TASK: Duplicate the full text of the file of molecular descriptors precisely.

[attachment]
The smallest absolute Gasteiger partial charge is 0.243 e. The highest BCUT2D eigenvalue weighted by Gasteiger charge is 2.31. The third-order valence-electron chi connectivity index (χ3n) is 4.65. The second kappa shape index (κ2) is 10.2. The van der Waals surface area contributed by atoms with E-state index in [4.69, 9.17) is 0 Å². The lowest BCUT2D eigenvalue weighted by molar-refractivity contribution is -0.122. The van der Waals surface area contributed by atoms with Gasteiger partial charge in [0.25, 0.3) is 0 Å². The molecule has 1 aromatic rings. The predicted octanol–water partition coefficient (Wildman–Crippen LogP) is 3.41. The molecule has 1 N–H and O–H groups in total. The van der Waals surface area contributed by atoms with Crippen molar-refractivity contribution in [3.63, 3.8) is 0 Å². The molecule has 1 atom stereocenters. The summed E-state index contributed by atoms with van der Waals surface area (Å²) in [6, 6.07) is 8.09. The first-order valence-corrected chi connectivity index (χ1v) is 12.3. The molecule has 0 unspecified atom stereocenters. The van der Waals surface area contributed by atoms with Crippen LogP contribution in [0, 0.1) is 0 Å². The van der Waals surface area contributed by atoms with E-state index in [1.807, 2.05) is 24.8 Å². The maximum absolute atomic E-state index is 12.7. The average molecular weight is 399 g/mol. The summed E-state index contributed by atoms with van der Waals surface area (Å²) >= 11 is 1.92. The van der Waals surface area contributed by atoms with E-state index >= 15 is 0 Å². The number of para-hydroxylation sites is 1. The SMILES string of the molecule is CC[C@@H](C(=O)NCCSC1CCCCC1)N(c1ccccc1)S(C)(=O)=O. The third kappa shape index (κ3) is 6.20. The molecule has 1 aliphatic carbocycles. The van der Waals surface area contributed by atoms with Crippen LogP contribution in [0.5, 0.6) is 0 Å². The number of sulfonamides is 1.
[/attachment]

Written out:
The smallest absolute Gasteiger partial charge is 0.243 e. The highest BCUT2D eigenvalue weighted by Gasteiger charge is 2.31. The third-order valence-electron chi connectivity index (χ3n) is 4.65. The second kappa shape index (κ2) is 10.2. The van der Waals surface area contributed by atoms with E-state index in [4.69, 9.17) is 0 Å². The lowest BCUT2D eigenvalue weighted by molar-refractivity contribution is -0.122. The van der Waals surface area contributed by atoms with Gasteiger partial charge in [0.25, 0.3) is 0 Å². The molecule has 1 aromatic rings. The predicted octanol–water partition coefficient (Wildman–Crippen LogP) is 3.41. The molecule has 1 N–H and O–H groups in total. The van der Waals surface area contributed by atoms with Crippen molar-refractivity contribution in [3.63, 3.8) is 0 Å². The molecule has 1 atom stereocenters. The summed E-state index contributed by atoms with van der Waals surface area (Å²) in [6, 6.07) is 8.09. The first-order valence-corrected chi connectivity index (χ1v) is 12.3. The molecule has 0 unspecified atom stereocenters. The van der Waals surface area contributed by atoms with Crippen LogP contribution in [0, 0.1) is 0 Å². The van der Waals surface area contributed by atoms with E-state index in [1.807, 2.05) is 24.8 Å². The maximum absolute atomic E-state index is 12.7. The average molecular weight is 399 g/mol. The summed E-state index contributed by atoms with van der Waals surface area (Å²) >= 11 is 1.92. The van der Waals surface area contributed by atoms with E-state index >= 15 is 0 Å². The number of para-hydroxylation sites is 1. The SMILES string of the molecule is CC[C@@H](C(=O)NCCSC1CCCCC1)N(c1ccccc1)S(C)(=O)=O. The third kappa shape index (κ3) is 6.20. The molecule has 1 aliphatic carbocycles. The van der Waals surface area contributed by atoms with Crippen LogP contribution in [0.5, 0.6) is 0 Å². The number of sulfonamides is 1.